Health economics consulting
Qalys is a health economics consulting company specialized in healthcare and sexual and reproductive health (SRH) in the low- and middle-income countries. Qalys was founded by Dr Jari Kempers, health economist PhD, in 2007.
Sexual and reproductive health specialist
Economics aspects of SRH programmes are a speciality of the company. This expertise includes a long track record of health economics consulting projects on family planning, contraceptive, youth-friendly SRH services and school-based sexuality education programmes.
Who we help?
Our clients included many of the key players in international healthcare development and SRH sectors. We have successfully carried out projects for UNFPA, WHO, Swiss TPH, SDC, EU, UNICEF, UNESCO and ILO. Moreover, we have provided technical support to a large number of Ministries of Health and national health insurance funds.
Where do we work?
We have provided health economic strategic advice and technical support in more than 25 countries across the world, in Europe, Asia and Africa. In East Europe, Central Asia, and in the former Soviet Union countries, we have carried out health economics projects in Moldova, Albania, Tajikistan, Uzbekistan and Kazakstan. In Asia, we provided technical support to programmes in India, Indonesia, the Philippines, Papua New Guinea and Timor-Leste. And in Africa, we have worked in Kenya, Uganda, Malawi, South Africa, Lesotho, Nigeria and Sierra Leone.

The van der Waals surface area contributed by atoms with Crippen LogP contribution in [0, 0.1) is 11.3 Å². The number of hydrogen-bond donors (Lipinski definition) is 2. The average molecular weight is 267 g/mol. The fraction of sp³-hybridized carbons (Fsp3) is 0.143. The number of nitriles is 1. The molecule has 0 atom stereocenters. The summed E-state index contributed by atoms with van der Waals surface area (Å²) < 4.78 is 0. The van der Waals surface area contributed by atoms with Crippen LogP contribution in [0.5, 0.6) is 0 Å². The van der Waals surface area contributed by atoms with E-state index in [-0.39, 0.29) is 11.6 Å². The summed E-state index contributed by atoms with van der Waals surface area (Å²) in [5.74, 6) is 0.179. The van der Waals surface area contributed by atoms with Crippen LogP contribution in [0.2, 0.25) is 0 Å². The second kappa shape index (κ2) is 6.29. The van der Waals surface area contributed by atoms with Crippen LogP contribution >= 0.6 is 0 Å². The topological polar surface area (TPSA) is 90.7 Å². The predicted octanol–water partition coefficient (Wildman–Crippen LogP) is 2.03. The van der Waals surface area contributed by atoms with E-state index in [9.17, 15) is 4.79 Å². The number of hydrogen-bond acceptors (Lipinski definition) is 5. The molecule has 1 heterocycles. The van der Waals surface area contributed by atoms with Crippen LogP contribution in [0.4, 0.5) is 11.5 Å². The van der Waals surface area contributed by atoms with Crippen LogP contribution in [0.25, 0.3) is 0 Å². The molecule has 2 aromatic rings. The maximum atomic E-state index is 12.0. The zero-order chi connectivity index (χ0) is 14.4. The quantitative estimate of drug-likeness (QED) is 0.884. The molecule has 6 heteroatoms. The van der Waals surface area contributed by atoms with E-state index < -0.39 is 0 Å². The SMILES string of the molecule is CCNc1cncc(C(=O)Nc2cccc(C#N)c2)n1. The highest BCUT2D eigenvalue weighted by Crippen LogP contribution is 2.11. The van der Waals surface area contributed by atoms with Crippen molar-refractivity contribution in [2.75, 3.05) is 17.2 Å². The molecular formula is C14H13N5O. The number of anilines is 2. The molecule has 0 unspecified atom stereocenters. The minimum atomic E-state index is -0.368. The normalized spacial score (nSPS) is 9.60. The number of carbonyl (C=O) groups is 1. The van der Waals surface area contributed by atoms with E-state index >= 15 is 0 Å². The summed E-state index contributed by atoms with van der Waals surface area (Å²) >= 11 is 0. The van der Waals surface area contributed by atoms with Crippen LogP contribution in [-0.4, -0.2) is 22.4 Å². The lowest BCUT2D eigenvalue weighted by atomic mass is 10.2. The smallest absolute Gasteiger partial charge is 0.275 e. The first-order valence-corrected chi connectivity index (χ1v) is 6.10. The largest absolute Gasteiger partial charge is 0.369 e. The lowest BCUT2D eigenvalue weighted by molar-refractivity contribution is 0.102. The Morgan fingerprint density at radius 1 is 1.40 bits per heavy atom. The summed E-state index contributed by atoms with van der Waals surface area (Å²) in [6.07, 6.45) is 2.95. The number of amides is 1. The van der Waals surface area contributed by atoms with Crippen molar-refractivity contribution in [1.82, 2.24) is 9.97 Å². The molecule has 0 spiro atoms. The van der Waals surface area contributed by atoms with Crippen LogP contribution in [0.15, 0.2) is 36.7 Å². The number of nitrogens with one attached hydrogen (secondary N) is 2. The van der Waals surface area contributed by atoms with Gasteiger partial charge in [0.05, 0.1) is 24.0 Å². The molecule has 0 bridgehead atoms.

What do we do?
We provide healthcare decision-makers with strategic health economics advice. Technically, our work typically includes costings, cost-effectiveness analyses, cost-benefit analyses and budget impact analyses. We support healthcare planning by conduction scale-up forecasts for the implementation of healthcare programmes. Moreover, we develop and use health economics models to provide new information and insight into healthcare policymaking.
We help organizations to demonstrate the costs and benefits of their programmes. These can be then used to attract national funding and international support. We frequently assistant healthcare programmes in their efforts to include their services in the national health insurance benefit packages, by assessing the actual costs of their services and highlighting the potential costs savings created by the services.
Financially, we often participate in funding and programme proposals. It seems that having health economics programme components and specialists in the proposals increases the chances of receiving funding.